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OSPF Hierarchical Topology, Areas and Router Roles
(Page 3 of 3)
OSPF Hierarchical Topology Example
I'm sure this all made perfect sense
the first time you read it. Uh-huh. J
Let's take an example to help make things more concrete. We can use
the autonomous system in the preceding topic. This AS is really small
enough that it's unlikely one would use hierarchical topology, but it
will suffice for sake of illustration. Let's divide this AS into two
areas, as follows (see Figure 180):
- Area 1: This area would contain N1,
RA, N2, RB and RC.
- Area 2: This area would contain RB,
RC, N3, RD and N4.
Figure 180: Example OSPF Hierarchical Topology Autonomous System
This is the same AS we saw in Figure 179 but arranged into OSPF hierarchical topology. The AS has been split evenly into Area 1 and Area 2. Area 0 contains RB and RC, which are area border routers for both Area 1 and Area 2 in this very simple example AS.
In this example, Router A
and Router D are internal routers. Router B and Router
C are area border routers, and comprise the backbone (Area 0)
of the internetwork. Routers A, B and C will maintain
an LSDB describing Area 1, while Routers B, C and D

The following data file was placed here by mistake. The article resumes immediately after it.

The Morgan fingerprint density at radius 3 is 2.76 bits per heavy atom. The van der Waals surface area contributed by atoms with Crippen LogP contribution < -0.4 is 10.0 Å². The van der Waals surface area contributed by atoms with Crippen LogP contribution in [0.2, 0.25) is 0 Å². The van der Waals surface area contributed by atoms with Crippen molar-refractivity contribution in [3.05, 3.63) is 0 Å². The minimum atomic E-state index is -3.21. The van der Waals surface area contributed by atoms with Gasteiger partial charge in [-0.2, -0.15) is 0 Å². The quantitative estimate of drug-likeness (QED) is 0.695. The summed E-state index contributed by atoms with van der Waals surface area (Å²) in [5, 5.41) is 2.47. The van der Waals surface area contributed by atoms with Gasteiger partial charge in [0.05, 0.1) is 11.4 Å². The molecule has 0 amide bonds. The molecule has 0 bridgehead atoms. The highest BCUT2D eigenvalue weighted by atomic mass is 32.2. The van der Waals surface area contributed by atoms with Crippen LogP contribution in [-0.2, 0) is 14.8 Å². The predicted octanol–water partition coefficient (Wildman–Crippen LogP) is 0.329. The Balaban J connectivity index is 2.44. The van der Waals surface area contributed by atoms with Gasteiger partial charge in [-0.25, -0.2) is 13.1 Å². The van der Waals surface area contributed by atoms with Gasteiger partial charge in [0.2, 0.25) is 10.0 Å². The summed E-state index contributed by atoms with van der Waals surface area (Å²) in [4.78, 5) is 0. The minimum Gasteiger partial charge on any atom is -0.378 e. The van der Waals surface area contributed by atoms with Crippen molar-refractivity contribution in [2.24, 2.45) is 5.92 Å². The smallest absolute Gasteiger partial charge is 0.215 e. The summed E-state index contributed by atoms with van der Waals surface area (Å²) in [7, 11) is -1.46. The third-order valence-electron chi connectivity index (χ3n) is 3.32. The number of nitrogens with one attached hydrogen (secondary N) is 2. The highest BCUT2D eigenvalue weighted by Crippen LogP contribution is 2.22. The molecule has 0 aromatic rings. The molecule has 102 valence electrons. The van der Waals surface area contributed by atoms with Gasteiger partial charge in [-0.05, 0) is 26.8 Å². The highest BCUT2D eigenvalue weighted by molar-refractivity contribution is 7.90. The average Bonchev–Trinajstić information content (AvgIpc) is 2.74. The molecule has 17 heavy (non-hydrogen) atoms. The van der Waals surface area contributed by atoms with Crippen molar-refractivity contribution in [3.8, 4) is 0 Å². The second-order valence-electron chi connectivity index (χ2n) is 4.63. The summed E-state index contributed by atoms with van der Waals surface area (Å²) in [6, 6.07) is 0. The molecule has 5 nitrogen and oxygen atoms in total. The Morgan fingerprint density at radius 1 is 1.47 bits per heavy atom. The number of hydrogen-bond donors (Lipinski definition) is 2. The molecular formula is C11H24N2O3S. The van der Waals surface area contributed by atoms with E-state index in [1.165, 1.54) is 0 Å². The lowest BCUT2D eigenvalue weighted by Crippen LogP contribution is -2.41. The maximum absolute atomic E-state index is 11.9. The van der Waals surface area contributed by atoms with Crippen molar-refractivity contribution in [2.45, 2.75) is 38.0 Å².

will maintain an LSDB describing Area 2. Routers B and C
maintain a separate LSDB for the backbone. There is no backbone router
other than the area border routers B and C. However, suppose
we had a router E that had only direct connections to RB
and RC. This would be a backbone router only.
You have probably already discovered
the chief drawback to hierarchical topology: complexity. For large autonomous
systems, however, it has significant advantages over making every router
a peer. At the same time, the conceptual complexity is made worse by
the need for very careful design, especially of the backbone. If the
hierarchy is not set up properly, a single failure of a link between
routers could disrupt the backbone and isolate one or more of the areas
(including all the devices on all networks within the area!)
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